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With ‘Behind the Curtain,’ Todrick Hall takes on the world beyond YouTube
The gospel of Todrick Hall.
Wearing rips in his jeans, a red flannel wrapped around his tie-dyed hoodie, finished off with an Adidas baseball cap, Todrick Hall brought his Los Angeles style with him to Austin, but that wasn’t all he traveled with. He couldn’t hit the road without his conservative, Christian mom.
The openly gay black actor, singer, dancer, director, and YouTube hero attended the annual South by Southwest conference last week to premiere his new documentary, Behind the Curtain. While discussing the experience of the film, he found the opportunity to express the strong relationship he and his mom hold—even though they don’t share the same morals.
“There’s certain things we have to agree to disagree on, but we have found a way to love each other in spite of it,” Hall tells the Daily Dot.
The documentary focuses in on Hall’s conservative upbringing in Texas and the struggles he faced being raised by the laws of the Bible. It’s a life that informed his stage show Straight Outta Oz, and Curtain maps Hall’s journey to get it made.
Hall received his first glimpse of fame as a contestant on American Idol in 2010. After being eliminated from the show, Hall bounced back into the public eye through some of his viral YouTube videos. Since then, Hall has starred on Broadway as Lola in the Tony-winning musical Kinky Boots, helped choreograph Beyoncé’s music video for “Blow,” created a variety of viral dance clips, and toured the nation with his Oz.
“It’s been a difficult journey for us, but my mom’s obviously here supporting me,” Hall says. “She has been nothing but sweet to the people that I fall in love with and if I love them, she loves them.”
Hall thinks the documentary will help parents understand how to continue to love their children, even though they may be different. The film gets there, Hall says, by being vulnerable and honest.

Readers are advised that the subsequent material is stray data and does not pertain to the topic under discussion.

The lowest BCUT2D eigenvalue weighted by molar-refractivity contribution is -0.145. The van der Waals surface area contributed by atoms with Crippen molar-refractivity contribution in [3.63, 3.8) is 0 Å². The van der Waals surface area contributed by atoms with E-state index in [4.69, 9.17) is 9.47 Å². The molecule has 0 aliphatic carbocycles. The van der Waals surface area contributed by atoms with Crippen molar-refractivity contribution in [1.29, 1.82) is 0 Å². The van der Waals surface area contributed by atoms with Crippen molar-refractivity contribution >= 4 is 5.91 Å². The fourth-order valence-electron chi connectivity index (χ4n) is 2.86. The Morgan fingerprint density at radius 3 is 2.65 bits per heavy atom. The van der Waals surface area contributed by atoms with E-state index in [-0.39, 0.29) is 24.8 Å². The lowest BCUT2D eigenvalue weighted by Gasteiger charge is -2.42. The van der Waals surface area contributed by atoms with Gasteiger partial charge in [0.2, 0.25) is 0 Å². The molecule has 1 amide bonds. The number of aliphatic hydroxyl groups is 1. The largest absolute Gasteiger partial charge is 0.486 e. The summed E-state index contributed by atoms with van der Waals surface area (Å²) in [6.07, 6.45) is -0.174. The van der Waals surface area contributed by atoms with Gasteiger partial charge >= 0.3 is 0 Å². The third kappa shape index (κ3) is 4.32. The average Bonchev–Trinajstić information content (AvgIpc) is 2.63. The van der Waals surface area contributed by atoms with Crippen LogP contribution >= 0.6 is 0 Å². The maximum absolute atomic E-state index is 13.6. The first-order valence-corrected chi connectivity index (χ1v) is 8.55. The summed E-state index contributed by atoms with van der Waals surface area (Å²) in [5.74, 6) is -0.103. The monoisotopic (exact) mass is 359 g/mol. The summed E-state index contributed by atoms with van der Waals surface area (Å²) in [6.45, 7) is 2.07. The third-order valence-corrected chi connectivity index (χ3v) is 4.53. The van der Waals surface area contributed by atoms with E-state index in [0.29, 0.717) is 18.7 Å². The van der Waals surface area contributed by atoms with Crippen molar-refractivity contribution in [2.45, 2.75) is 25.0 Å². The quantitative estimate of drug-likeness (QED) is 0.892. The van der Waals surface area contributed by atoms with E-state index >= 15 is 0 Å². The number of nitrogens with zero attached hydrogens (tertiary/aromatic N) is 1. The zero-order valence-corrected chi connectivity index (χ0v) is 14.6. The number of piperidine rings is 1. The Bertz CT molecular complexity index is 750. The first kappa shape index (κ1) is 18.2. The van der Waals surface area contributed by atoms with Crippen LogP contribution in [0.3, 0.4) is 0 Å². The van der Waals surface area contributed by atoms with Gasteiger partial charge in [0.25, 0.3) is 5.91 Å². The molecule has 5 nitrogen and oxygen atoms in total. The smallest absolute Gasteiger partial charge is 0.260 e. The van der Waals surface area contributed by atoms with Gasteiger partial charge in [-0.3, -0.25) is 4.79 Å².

“When you watch it, it feels really real and raw because I forgot the camera was on,” he adds.
The director of the doc, Katherine Fairfax, punted on a large set of cameras and microphones, using just one camera to keep proceedings intimate.
“It was helpful because it broke down any barriers between Todrick, myself, and the cast,” Fairfax says.
During the documentary, Hall breaks down his journey. It finds the song-and-dance man at a crossroads, moving away from internet fame and supporting roles into Oz, a post-Hamilton original musical filled with his ideas.
Hall knew he could trust Fairfax to help him fulfill his vision for the film. Her debut doc, 2012’s Call Me Uchu, was both widely acclaimed and explored the rampant homosexuality in Uganda through the jarring lens of the country’s first openly gay man.
“I didn’t meet any other directors,” Hall says. “I was sold from day one with Katherine.”
Hall hopes people see his accomplishments and feel inspired to fulfill their own dreams. That’s what he’s doing: After SXSW, he’s going back on the road with Oz this month.
“You don’t need some huge Hollywood producer to come down and give you millions of dollars to make you a star,” Hall says. “You can create your own brand and your own empire.”